A renowned Egyptian poet, Abdel Moati Hegazi, has refused to pay a court fine of US $3,500 following his conviction for insulting a religious extremist, Yusuf al Badari, depicting him as an enemy of freedom of thought, expression and thought.If there is any kind of collection to help out Abdel Moati Hegazi pay his fine (or replace his furniture), I would like to donate to it and publicize it. And if there is a fund to get lawyers to go after al-Badari in any way possible, or simply make his life a living hell, I would like to donate to that, too.
His colleagues at the Arab Network for Human Rights Information (Hrinfo) salute him for standing firm on his principles. They also call on all advocates of free speech in Egypt to extend solidarity to Hegazi and at the same time resist actions by the likes of Badari.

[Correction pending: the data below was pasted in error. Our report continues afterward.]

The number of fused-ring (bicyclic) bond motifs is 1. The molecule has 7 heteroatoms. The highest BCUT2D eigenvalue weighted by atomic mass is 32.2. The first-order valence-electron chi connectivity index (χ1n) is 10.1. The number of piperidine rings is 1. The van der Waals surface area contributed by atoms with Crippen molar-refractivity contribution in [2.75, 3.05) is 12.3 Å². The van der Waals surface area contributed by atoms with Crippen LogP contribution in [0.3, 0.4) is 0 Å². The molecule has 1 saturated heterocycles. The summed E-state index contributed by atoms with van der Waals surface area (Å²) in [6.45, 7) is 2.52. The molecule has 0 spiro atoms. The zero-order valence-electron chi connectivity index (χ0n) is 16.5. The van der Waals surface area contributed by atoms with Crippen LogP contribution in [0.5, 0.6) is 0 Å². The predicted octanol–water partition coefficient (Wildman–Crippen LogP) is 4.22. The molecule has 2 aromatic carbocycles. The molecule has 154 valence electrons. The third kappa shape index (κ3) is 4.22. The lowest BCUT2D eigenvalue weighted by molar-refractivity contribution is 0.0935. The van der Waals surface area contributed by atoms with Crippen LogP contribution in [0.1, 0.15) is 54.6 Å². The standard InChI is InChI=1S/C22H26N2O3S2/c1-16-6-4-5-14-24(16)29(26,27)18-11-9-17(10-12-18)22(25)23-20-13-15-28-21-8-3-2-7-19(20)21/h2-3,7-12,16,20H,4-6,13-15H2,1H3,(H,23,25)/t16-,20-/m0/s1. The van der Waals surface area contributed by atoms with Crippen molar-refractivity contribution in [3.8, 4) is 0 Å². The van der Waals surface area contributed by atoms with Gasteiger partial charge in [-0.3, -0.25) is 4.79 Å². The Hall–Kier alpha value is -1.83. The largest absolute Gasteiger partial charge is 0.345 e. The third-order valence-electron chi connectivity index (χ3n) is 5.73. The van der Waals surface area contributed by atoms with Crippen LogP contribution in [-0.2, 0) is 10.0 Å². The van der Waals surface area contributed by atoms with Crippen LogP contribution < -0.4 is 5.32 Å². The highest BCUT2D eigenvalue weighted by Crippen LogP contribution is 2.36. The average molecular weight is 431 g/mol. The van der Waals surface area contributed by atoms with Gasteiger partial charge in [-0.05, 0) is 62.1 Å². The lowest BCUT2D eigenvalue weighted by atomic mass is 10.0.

Following his refusal to pay the fine, a court in southern Cairo set aside 8 August as the date when Hegazi’s home furniture will be sold.
The renowned poet’s case is among a string of insult lawsuits brought against writers, thinkers and poets by al Badari. Ironically, the religious extremist would sometimes sue people for insulting God.
I am not sure what Hegazi called al-Badari, but surely a public figure like al-Badari is exempt from the protection given ordinary people. Or is that not the case in Egypt?